Quebec City: Getting a French fix without crossing the pond
QUEBEC CITY, Quebec — It is doubtful that even Samuel de Champlain, revered “Father of New France,” ever savored such a feast.
Certainly no mere trapper or voyageur ever sat down to boar and wild caribou rillette with cranberry chutney, warm goat cheese salad with maple vinaigrette, and a Lac St-Jean pie filled with wild meats accompanied by a pheasant and bison casserole.
Yet these are traditional Quebecois dishes: hearty, muscular fare that insulates against long, bitter winters and compels the diner to pat his stomach with profound satisfaction.
Wherever one lives in Canada, it is to the province of Quebec one comes to enjoy such old-fashioned dishes, not least the ubiquitous, somewhat daunting poutine, a concoction beloved of the locals that consists of a mound of homemade french fries topped by cheese curd and a blanket of thick brown gravy.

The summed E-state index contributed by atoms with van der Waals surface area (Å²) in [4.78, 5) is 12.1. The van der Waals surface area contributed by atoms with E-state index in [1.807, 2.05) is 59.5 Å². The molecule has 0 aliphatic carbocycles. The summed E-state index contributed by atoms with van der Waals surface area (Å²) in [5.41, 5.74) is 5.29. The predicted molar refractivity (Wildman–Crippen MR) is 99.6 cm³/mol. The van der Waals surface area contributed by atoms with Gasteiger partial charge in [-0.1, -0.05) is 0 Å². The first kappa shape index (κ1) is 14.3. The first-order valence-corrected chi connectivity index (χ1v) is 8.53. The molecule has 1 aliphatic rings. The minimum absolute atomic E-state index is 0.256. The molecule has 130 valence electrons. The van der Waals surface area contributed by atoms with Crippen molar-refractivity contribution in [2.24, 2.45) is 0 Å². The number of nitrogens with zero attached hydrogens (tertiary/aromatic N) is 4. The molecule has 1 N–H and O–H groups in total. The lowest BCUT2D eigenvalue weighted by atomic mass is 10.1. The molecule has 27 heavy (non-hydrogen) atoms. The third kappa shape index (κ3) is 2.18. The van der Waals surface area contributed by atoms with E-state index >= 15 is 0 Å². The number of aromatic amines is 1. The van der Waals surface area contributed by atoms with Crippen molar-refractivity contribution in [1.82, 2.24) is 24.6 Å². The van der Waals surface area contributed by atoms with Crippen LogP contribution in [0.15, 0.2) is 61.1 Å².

“Quebec,” or “Kebec” in the original Algonquin, means “where the river narrows,” referring to the mighty St. Lawrence, a waterway almost 60 miles across at its widest point. A steady diet of old Quebecois food, alas, could mean “where the arteries narrow.”
Which is why a visit to, say, Aux Anciens Canadiens, a mecca of traditional cuisine tucked into the historic district’s oldest (1676) house at the corner of Rue Saint-Louis and Rue de Jardins generally is reserved for a special occasion.
It is a cliche to call Quebec City “Europe at our doorstep,” but the sobriquet is not wrong.